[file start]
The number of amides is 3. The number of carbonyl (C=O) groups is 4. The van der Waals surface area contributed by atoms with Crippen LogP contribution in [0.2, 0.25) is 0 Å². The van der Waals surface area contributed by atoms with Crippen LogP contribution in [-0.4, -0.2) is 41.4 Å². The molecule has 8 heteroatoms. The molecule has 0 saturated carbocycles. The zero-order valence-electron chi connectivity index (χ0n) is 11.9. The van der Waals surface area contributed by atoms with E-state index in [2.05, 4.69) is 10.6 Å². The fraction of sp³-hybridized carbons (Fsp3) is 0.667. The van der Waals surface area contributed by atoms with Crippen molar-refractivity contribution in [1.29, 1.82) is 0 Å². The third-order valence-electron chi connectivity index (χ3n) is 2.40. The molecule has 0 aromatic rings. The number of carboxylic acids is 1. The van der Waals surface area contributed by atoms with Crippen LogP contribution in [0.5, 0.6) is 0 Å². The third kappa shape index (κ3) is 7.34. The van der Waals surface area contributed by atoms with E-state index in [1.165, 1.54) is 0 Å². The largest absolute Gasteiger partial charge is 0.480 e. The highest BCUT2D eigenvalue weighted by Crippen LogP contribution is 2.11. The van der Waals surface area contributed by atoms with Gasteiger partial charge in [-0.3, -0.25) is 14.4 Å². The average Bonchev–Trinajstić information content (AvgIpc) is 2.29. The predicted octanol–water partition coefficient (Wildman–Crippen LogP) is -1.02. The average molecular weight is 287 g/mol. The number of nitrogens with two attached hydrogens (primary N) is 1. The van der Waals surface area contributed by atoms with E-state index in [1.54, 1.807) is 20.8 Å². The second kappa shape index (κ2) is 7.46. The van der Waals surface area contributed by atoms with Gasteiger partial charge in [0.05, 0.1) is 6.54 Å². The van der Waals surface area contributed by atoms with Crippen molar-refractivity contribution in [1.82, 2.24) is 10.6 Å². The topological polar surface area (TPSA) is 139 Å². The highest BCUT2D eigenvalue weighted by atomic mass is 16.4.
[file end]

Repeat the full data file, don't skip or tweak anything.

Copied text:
The number of amides is 3. The number of carbonyl (C=O) groups is 4. The van der Waals surface area contributed by atoms with Crippen LogP contribution in [0.2, 0.25) is 0 Å². The van der Waals surface area contributed by atoms with Crippen LogP contribution in [-0.4, -0.2) is 41.4 Å². The molecule has 8 heteroatoms. The molecule has 0 saturated carbocycles. The zero-order valence-electron chi connectivity index (χ0n) is 11.9. The van der Waals surface area contributed by atoms with E-state index in [2.05, 4.69) is 10.6 Å². The fraction of sp³-hybridized carbons (Fsp3) is 0.667. The van der Waals surface area contributed by atoms with Crippen molar-refractivity contribution in [1.29, 1.82) is 0 Å². The third-order valence-electron chi connectivity index (χ3n) is 2.40. The molecule has 0 aromatic rings. The number of carboxylic acids is 1. The van der Waals surface area contributed by atoms with Crippen LogP contribution in [0.5, 0.6) is 0 Å². The third kappa shape index (κ3) is 7.34. The van der Waals surface area contributed by atoms with E-state index in [1.165, 1.54) is 0 Å². The largest absolute Gasteiger partial charge is 0.480 e. The highest BCUT2D eigenvalue weighted by Crippen LogP contribution is 2.11. The van der Waals surface area contributed by atoms with Gasteiger partial charge in [-0.3, -0.25) is 14.4 Å². The average Bonchev–Trinajstić information content (AvgIpc) is 2.29. The predicted octanol–water partition coefficient (Wildman–Crippen LogP) is -1.02. The average molecular weight is 287 g/mol. The number of nitrogens with two attached hydrogens (primary N) is 1. The van der Waals surface area contributed by atoms with E-state index in [1.54, 1.807) is 20.8 Å². The second kappa shape index (κ2) is 7.46. The van der Waals surface area contributed by atoms with Gasteiger partial charge in [0.05, 0.1) is 6.54 Å². The van der Waals surface area contributed by atoms with Crippen molar-refractivity contribution in [1.82, 2.24) is 10.6 Å². The topological polar surface area (TPSA) is 139 Å². The highest BCUT2D eigenvalue weighted by atomic mass is 16.4.